The most optimistic man in racing couldn't conceal a grin as he pondered the 2006 prospects of Dale Earnhardt, Inc. "Our whole company is really looking forward to a fresh start," Richie Gilmore, the director of motor sports at DEI, said in October as he stood next to the number 8 Budweiser Chevy in the Talladega garage. "We've learned a lot of lessons this year--a lot--and we're going to be much stronger for it."
Gilmore has a plan to get Dale Earnhardt Jr. back into the lead pack. Little E had the worst season of his six-year Cup career in 2005: He finished 18th in points and won only one race, prompting Gilmore to give DEI a makeover. His first move came in July when he let Michael Waltrip walk (he'll drive for Bill Davis Racing in '06), paving the way for Martin Truex Jr., the '05 Busch Series champ, to become DEI's second Cup driver.
According to several people at DEI, Earnhardt and Waltrip had a cool relationship and were reluctant to share data from test sessions. "Junior and I are about as close as any two drivers in this sport," says Truex Jr., "so there won't be any problems when it comes to sharing information."
Gilmore then brought back Tony Eury Jr., who was a key member of Junior's crew from 1998 through '04. Before last season Gilmore had sent Eury to be Waltrip's crew chief. Earnhardt and Eury, who are cousins, had often bickered, and Gilmore didn't think the duo could win a Cup title together. But without Eury, Earnhardt struggled. He never clicked with new crew chief Pete Rondeau, and when Junior failed to make the Chase, Gilmore reunited him with Eury Jr. In their first race together, on Sept. 18 at New Hampshire, Earnhardt took fifth, only his sixth top five of the season. "We didn't change the teams because of a performance issue," says Earnhardt of the crew chief switch at the start of '05. "The change did what it was supposed to do. It fixed his attitude, and it fixed my attitude."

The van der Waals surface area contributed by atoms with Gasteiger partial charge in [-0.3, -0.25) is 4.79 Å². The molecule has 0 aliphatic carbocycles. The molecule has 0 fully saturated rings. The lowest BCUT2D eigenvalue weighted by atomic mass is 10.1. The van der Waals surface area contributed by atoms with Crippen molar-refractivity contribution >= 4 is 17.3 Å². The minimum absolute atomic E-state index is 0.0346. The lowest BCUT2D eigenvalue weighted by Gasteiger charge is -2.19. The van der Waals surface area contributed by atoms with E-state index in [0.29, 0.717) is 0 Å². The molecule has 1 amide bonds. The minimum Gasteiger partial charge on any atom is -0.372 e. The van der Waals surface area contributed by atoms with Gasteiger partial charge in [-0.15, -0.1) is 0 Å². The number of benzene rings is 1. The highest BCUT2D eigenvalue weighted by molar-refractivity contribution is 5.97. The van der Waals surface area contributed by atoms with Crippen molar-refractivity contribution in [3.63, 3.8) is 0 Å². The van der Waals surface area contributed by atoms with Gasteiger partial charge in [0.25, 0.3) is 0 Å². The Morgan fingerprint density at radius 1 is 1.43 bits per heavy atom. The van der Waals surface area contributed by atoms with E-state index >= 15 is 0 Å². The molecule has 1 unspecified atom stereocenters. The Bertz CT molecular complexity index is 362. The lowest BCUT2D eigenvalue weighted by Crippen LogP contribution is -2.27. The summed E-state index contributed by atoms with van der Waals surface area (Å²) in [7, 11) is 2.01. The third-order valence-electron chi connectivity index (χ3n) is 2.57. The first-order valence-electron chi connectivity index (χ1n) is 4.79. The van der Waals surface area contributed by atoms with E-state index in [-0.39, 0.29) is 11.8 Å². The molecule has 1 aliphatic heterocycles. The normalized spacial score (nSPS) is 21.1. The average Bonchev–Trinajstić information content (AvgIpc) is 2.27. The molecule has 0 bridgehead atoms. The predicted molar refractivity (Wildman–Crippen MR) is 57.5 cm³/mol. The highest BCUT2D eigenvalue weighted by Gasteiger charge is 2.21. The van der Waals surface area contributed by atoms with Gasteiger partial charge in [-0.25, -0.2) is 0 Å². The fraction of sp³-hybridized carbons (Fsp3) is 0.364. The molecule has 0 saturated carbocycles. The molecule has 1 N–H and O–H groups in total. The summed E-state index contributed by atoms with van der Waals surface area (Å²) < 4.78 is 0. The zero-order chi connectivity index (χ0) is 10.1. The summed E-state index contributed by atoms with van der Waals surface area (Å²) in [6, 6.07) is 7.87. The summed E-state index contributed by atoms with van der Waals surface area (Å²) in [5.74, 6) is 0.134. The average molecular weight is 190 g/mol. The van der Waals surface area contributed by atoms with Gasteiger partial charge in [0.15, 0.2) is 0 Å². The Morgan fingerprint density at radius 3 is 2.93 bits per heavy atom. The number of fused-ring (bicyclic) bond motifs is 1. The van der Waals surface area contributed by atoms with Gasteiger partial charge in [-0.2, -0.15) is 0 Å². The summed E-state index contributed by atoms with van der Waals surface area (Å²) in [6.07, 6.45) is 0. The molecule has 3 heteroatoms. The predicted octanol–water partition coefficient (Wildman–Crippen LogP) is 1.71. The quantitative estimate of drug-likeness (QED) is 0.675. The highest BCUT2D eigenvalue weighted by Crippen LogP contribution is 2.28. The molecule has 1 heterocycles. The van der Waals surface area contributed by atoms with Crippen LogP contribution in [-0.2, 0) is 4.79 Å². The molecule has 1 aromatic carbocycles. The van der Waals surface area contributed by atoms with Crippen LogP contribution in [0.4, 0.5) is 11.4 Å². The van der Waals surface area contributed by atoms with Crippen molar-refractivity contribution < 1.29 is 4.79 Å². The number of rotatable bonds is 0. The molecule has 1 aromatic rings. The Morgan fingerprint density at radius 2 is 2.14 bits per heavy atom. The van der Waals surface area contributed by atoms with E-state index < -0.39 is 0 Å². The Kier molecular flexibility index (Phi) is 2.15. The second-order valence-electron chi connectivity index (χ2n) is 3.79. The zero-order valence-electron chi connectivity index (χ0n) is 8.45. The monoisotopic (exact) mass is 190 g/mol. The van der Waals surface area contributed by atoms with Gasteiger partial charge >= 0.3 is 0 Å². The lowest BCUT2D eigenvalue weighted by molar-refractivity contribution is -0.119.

The final element in Gilmore's plan to guide the sport's most popular driver into the 2006 Chase can be summed up in one word: horsepower. For most of '05 the Bud Chevy didn't have as much power as the other elite cars. Now Gilmore, one of the sport's most respected engine builders, will spend more time in the shop. He has also reorganized his personnel in the quest for speed. "We're going to focus more on our Cup cars and not as much on our Busch program," says Gilmore. "I think we're going to surprise a lot of people in 2006."